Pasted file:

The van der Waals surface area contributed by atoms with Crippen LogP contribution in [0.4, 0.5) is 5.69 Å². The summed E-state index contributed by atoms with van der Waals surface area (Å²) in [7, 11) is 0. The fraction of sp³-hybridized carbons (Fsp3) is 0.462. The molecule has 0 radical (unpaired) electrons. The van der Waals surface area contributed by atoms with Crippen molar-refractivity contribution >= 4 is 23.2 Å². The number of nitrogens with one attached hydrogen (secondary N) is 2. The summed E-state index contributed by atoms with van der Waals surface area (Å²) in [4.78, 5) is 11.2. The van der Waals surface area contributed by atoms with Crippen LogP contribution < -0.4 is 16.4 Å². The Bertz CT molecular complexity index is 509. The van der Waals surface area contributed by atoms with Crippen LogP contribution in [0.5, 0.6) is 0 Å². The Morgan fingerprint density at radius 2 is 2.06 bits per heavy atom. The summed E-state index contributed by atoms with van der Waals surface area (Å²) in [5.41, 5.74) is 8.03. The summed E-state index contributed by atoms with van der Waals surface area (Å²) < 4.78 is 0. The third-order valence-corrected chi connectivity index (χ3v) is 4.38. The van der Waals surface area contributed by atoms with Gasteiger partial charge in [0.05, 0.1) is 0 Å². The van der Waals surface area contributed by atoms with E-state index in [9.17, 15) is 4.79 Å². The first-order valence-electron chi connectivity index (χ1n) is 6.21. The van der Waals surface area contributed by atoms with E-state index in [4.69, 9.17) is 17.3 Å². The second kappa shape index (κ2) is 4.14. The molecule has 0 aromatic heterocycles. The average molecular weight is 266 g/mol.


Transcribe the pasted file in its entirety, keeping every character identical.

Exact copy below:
The van der Waals surface area contributed by atoms with Crippen LogP contribution in [0.4, 0.5) is 5.69 Å². The summed E-state index contributed by atoms with van der Waals surface area (Å²) in [7, 11) is 0. The fraction of sp³-hybridized carbons (Fsp3) is 0.462. The molecule has 0 radical (unpaired) electrons. The van der Waals surface area contributed by atoms with Crippen molar-refractivity contribution >= 4 is 23.2 Å². The number of nitrogens with one attached hydrogen (secondary N) is 2. The summed E-state index contributed by atoms with van der Waals surface area (Å²) in [4.78, 5) is 11.2. The van der Waals surface area contributed by atoms with Crippen LogP contribution < -0.4 is 16.4 Å². The Bertz CT molecular complexity index is 509. The van der Waals surface area contributed by atoms with Crippen LogP contribution in [0.5, 0.6) is 0 Å². The Morgan fingerprint density at radius 2 is 2.06 bits per heavy atom. The summed E-state index contributed by atoms with van der Waals surface area (Å²) in [5.41, 5.74) is 8.03. The summed E-state index contributed by atoms with van der Waals surface area (Å²) < 4.78 is 0. The third-order valence-corrected chi connectivity index (χ3v) is 4.38. The van der Waals surface area contributed by atoms with Gasteiger partial charge in [0.05, 0.1) is 0 Å². The van der Waals surface area contributed by atoms with E-state index in [9.17, 15) is 4.79 Å². The first-order valence-electron chi connectivity index (χ1n) is 6.21. The van der Waals surface area contributed by atoms with E-state index in [4.69, 9.17) is 17.3 Å². The second kappa shape index (κ2) is 4.14. The molecule has 0 aromatic heterocycles. The average molecular weight is 266 g/mol.